Community Board 1 (CB1), along with a coalition of public-service organizations, is opposing a request by the owners of 200 Water Street to privatize more than 4,700 square feet of public amenity space. This space consists largely of arcades — the columned porticos that adorn the ground-floor facades of more than a dozen Water Street buildings — that would be enclosed to create new retail space at street level, as well as three new market-rate rental apartments at the second floor level, in addition to several hundred square feet of outdoor space on the plaza in front of 200 Water Street, which will be used for a cafe.
In a controversial 2016 move, CB1 endorsed a de Blasio administration proposal to allow the owners of buildings along Water Street to enclose a dozen-plus arcades in exchange for a promise to maintain and upgrade the adjacent open-air plazas that are found in front of many of the same buildings. At the time, critics derided this as, “a giveaway to developers” and condemned the fact that public space was being traded away in exchange for a public service (properly maintaining the plazas) that building owners were already supposed to provide.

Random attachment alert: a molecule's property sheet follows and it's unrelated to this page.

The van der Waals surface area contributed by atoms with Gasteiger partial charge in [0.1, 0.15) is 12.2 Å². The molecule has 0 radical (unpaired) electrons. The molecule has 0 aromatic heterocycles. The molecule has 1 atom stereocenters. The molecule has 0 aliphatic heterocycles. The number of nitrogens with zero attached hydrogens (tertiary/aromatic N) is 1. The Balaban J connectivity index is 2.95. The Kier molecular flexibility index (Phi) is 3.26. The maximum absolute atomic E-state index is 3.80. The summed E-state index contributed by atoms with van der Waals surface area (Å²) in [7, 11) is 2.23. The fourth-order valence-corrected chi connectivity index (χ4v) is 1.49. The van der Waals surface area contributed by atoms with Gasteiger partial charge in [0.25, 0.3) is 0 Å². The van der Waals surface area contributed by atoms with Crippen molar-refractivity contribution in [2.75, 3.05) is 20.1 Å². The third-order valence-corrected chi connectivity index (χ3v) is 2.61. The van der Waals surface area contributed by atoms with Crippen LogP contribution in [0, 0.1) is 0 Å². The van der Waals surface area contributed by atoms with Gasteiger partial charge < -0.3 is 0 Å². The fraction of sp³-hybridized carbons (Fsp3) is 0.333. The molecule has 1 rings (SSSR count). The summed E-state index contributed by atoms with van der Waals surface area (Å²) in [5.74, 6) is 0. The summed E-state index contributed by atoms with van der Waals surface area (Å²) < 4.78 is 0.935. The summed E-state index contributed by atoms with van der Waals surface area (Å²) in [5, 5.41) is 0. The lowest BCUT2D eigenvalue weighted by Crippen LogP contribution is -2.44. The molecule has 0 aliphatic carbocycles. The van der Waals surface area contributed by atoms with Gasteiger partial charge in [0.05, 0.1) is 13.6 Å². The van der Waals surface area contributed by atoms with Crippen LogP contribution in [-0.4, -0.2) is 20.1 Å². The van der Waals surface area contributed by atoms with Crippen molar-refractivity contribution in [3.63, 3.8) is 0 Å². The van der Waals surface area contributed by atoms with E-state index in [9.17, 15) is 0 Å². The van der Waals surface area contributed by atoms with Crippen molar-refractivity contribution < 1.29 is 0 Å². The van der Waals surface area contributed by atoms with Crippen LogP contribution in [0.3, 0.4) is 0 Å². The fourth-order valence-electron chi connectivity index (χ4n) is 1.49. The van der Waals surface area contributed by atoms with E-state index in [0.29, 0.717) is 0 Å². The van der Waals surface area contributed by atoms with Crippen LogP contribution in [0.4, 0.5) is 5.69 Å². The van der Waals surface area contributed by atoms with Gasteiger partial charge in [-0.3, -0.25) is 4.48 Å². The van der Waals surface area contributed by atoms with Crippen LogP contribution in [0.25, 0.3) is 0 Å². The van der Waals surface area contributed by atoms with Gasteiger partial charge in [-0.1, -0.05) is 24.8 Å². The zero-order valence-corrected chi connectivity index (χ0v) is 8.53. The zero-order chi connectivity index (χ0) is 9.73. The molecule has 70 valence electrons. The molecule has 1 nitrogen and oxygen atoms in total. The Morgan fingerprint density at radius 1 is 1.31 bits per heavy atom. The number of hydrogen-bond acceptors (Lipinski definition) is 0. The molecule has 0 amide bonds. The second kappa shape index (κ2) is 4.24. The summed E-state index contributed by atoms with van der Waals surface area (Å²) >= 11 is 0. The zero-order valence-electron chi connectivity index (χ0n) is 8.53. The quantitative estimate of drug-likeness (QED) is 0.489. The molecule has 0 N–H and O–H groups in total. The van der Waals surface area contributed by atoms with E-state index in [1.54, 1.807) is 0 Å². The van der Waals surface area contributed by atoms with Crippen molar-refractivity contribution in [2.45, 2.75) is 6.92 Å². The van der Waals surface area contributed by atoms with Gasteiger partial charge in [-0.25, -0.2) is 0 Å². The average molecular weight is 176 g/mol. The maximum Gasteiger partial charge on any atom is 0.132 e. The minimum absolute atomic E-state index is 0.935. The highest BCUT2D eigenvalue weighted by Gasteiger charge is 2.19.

At CB1’s September 26 meeting, Bruce Ehrmann, who had supported the 2016 resolution, said, “this one of the worst votes I ever cast in 19 years on CB1.” Mr. Ehrmann, who serves as co-chair of the CB1’s Landmarks & Preservation Committee, and is also a member of its Land Use, Zoning & Economic Development Committee, added, “I express my regret.”
This sentiment was echoed by CB1 chair Anthony Notaro. At the September 26 meeting, he said of the City’s plan to fill in arcades, “we jumped the gun and there wasn’t enough due diligence. We’ve learned a lesson.”
Recalling a presentation from July of this year, in which the owners of 200 Water Street outlined their plans, Mr. Ehrmann continued, “I’m mostly concerned with the aesthetic of this plaza. The owner’s lawyer said they have new aesthetic values. I asked what those were. He paused for about ten seconds, and then said their aesthetic consists, ‘of a few benches for people to sit on.'”
In exchange for this modification to the plaza at 200 Water Street, the owners of the building will be compensated handsomely. Roger Byrom, chair of CB1’s Landmarks & Preservation Committee, noted at the September 26 meeting, “it’s a disgrace that we are being forced to give up something for which the landlords are probably going to get a million dollar per year in perpetuity. Rental income from dwelling units alone will be $600,000 per year. Add to that increased profit from expanded retail and the open-air cafe they want to create on the plaza, plus the resulting increase in value to the building. It’s clear that this is not a fair trade.”